Why you should care
For centuries, men primarily have designed, sourced, manufactured and distributed women’s sexual health products. Not anymore.
On a sunny August day, women holding banners emblazoned with “Simply Toxic” protested outside the Tarrytown, New York, headquarters of Prestige Brands, the manufacturer of the Summer’s Eve line of feminine cleansing washes. Their demand? That the firm disclose all ingredients that go into the manufacturing of its sexual-hygiene products.
Look closely at the boxes in the “family planning” aisle of American drugstores, and among boxes of condoms and lubricants, you’ll notice something: Nearly all have a host of chemical ingredients. Some contain nonoxynol-9, a spermicide that can inflame the vagina; some have glycerin, which can spur yeast infections; and others may contain acetate, an alcohol that can dry out skin. Women have held protests like the one in Tarrytown for at least a decade, but now they’re taking the next step into entrepreneurship to offer alternatives to these products and to battle a deep-seated bias in the industry manufacturing them.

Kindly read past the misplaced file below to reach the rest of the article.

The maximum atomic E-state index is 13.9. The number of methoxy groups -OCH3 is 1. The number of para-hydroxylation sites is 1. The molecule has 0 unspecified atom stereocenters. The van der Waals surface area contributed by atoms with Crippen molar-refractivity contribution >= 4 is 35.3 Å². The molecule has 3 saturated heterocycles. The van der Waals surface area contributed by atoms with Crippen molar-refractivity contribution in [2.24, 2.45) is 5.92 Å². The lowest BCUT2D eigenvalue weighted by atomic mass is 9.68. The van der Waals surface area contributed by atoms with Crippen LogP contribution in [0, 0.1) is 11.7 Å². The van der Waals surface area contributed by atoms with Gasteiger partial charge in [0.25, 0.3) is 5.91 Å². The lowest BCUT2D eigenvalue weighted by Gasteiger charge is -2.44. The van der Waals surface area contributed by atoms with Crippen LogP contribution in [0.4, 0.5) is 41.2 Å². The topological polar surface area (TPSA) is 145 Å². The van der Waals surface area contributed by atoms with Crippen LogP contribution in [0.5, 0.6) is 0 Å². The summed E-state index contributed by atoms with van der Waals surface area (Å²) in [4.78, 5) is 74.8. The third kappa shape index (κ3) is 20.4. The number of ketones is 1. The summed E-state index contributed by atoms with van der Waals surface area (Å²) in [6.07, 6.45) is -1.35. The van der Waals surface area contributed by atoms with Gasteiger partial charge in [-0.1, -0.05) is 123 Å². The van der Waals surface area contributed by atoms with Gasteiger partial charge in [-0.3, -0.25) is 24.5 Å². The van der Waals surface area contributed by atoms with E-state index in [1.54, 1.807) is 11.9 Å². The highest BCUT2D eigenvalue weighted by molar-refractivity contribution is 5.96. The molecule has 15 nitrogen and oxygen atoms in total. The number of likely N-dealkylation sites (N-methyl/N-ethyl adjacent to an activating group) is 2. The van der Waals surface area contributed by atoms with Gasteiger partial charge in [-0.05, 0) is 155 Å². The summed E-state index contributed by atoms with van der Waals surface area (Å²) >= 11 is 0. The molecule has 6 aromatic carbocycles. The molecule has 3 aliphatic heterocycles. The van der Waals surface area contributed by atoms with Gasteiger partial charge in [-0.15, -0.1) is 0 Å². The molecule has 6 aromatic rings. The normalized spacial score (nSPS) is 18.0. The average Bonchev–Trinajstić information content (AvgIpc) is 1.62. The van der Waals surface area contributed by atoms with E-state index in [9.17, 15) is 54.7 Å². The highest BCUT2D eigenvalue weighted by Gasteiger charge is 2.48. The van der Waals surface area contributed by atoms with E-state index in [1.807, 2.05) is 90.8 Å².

For centuries, men have led the design, sourcing, manufacturing and distribution of products that women put on and in their bodies. That’s now changing. When Meika Hollender, founder of Sustain Natural, which makes tampons and condoms with organic ingredients, launched her firm in 2014, she had few female peers in similar leadership roles in the industry. Today, Hollender’s firm is one of at least 30 menstrual, sexual health and underwear companies across the country that are owned and led by women, and more than 20 of these have launched in the past five years.
It makes sense that a woman would trust a woman to make a product for them.
Cayla O’Connell Davis, founder, Knickey